Instructions: Click the link above or the link on page #11 of the “Chapter 2” PDF document for the embedded activity called “Interactive Model 2.x: Signal Detection Theory.” If you have installed the JAVA plug-in (see page #2 of this course), clicking the embedded link will open a page that gives you control over the various signal detection parameters, such as the strength of the signal and noise, and the location of the decision criterion. Adjust the various settings and watch how the situation changes. This should help you better understand the basics of signal detection.
     
    Terms of Use: The linked material above has been reposted by the kind permission of John Krantz, and can be viewed in its original from here. Please note that this material is under copyright and cannot be reproduced in any capacity without explicit permission from the copyright holder. 

  • Assignment: Hanover College: Professor John Krantz’s “Experiencing Sensation and Perception: Interactive Model 2.x: Decisions in SDT” Link: Hanover College: Professor John Krantz’s “Experiencing Sensation and Perception: Interactive Model 2.x: Decisions in SDT” (JAVA)
     
    Instructions: Click the link above or the link on page #12 of the “Chapter 2” PDF document for the embedded activity called “Interactive Model 2.x: Decisions in SDT.” If you have installed the JAVA plug-in (see page #2 of this course), clicking the embedded link will open a page that gives you control over the various signal detection parameters, such as the strength of the signal and noise, and the location of the decision criterion. Adjust the various settings and watch how the decision situation changes. This should help you better understand the decision-making process in signal detection.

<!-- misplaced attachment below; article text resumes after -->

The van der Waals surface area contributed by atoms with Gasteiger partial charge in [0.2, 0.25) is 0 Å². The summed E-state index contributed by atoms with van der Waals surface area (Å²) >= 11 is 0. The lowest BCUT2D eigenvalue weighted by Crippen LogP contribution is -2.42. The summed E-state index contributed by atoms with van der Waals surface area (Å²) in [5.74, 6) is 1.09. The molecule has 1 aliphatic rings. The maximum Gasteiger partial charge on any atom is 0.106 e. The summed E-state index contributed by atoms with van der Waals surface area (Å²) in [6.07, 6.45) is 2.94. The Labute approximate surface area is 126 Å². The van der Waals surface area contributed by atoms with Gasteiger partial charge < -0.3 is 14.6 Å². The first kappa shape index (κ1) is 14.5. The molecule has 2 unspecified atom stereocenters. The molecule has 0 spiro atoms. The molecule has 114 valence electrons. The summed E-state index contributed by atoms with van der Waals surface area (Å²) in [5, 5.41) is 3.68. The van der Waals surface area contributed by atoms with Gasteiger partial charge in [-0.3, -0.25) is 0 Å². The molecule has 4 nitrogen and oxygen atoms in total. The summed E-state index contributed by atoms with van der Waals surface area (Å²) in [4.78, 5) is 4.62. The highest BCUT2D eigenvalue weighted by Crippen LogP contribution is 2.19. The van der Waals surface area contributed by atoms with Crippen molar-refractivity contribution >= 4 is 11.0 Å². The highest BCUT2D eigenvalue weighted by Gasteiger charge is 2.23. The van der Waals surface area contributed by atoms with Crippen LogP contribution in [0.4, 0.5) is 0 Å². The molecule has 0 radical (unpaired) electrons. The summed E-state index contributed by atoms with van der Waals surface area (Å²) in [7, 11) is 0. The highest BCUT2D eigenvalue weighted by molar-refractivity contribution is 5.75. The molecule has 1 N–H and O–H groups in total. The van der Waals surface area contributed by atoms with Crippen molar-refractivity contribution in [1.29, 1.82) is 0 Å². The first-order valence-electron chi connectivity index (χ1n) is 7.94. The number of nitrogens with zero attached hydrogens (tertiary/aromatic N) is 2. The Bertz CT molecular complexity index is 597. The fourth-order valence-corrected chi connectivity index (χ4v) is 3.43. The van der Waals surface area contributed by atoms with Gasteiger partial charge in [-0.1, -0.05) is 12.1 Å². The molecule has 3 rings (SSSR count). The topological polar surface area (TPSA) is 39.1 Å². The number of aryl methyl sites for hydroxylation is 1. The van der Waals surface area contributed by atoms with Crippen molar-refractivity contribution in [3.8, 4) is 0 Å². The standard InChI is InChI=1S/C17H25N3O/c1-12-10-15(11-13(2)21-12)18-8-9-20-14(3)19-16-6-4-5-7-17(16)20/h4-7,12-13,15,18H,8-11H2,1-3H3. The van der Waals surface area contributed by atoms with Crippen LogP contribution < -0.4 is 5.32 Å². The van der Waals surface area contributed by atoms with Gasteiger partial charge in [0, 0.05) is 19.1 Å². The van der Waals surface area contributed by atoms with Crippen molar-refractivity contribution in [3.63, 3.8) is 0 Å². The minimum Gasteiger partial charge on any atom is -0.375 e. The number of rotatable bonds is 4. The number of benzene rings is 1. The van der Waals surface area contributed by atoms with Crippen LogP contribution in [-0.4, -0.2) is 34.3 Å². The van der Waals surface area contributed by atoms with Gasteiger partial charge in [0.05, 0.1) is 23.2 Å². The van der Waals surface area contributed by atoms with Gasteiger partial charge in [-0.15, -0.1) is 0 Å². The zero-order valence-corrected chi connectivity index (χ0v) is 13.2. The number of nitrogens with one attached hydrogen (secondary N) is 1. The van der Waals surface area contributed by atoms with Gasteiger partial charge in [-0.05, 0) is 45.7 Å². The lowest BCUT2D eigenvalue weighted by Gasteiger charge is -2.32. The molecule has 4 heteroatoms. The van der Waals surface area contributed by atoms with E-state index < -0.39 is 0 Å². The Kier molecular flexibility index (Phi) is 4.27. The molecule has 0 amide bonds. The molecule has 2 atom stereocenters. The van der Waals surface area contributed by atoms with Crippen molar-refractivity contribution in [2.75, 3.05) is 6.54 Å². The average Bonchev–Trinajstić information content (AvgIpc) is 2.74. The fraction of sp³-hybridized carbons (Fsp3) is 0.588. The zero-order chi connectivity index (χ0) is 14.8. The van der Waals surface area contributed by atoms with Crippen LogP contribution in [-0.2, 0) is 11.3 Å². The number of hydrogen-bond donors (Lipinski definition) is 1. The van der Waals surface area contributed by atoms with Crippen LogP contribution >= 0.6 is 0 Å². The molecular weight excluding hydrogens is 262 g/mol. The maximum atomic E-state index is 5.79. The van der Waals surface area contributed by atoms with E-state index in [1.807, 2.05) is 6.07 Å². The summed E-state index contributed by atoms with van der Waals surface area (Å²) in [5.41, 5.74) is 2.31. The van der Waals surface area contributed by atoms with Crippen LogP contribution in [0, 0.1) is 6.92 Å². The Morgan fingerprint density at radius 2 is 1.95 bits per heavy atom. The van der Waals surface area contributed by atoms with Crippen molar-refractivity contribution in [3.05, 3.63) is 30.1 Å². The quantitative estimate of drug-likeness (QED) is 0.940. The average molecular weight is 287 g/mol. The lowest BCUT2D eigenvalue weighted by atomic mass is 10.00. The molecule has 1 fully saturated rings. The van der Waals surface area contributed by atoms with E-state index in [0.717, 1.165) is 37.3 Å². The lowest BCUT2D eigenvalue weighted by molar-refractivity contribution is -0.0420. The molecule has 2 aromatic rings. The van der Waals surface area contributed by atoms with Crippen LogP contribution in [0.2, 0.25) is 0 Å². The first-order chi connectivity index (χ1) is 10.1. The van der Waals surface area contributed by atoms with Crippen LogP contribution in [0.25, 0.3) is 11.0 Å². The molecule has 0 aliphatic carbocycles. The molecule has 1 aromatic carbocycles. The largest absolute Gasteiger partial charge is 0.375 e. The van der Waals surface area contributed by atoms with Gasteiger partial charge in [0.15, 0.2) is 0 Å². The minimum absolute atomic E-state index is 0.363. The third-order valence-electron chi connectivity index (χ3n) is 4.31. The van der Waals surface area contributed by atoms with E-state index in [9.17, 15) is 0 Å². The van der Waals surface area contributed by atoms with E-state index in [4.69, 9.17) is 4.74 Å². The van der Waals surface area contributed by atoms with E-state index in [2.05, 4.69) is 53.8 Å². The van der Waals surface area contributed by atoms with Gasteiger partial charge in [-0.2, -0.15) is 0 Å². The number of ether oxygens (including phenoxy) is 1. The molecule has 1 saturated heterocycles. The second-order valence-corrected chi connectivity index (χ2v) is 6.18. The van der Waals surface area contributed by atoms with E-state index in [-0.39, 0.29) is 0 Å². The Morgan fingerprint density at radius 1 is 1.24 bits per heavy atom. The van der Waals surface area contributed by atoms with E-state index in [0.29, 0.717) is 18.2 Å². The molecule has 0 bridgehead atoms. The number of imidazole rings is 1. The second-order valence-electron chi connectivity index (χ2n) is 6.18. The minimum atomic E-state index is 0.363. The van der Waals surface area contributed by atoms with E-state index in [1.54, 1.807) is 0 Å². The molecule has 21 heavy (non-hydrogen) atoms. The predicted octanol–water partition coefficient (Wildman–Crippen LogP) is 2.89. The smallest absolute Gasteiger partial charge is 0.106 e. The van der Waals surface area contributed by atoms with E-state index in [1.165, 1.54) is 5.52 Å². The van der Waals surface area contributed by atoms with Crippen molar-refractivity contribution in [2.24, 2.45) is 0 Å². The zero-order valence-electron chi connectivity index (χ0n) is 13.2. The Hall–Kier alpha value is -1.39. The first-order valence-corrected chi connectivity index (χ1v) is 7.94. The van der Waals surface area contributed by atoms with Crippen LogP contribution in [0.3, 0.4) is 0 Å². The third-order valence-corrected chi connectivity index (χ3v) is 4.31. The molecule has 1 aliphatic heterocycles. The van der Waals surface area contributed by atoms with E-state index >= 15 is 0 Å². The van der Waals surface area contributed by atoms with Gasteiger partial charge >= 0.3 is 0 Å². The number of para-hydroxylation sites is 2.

Terms of Use: The linked material above has been reposted by the kind permission of John Krantz, and can be viewed in its original from here. Please note that this material is under copyright and cannot be reproduced in any capacity without explicit permission from the copyright holder. 

2.3 Psychophysical Laws   Note: The introductory reading assigned at the start of unit 2 also covers this subunit.

  • Reading: Hanover College: Professor John Krantz’s “Experiencing Sensation and Perception” Link: Hanover College: Professor John Krantz’s “Experiencing Sensation and Perception” (PDF)
     
    Instructions: Read from page 2.14 starting with the section titled “Psychophysical Laws” through the end of the document.
     
    Terms of Use: The linked material above has been reposted by the kind permission of John Krantz, and can be viewed in its original form here. Please note that this material is under copyright and cannot be reproduced in any capacity without explicit permission from the copyright holder.

2.3.1 Weber’s Law   Note: The introductory reading assigned at the start of unit 2 also covers this subunit.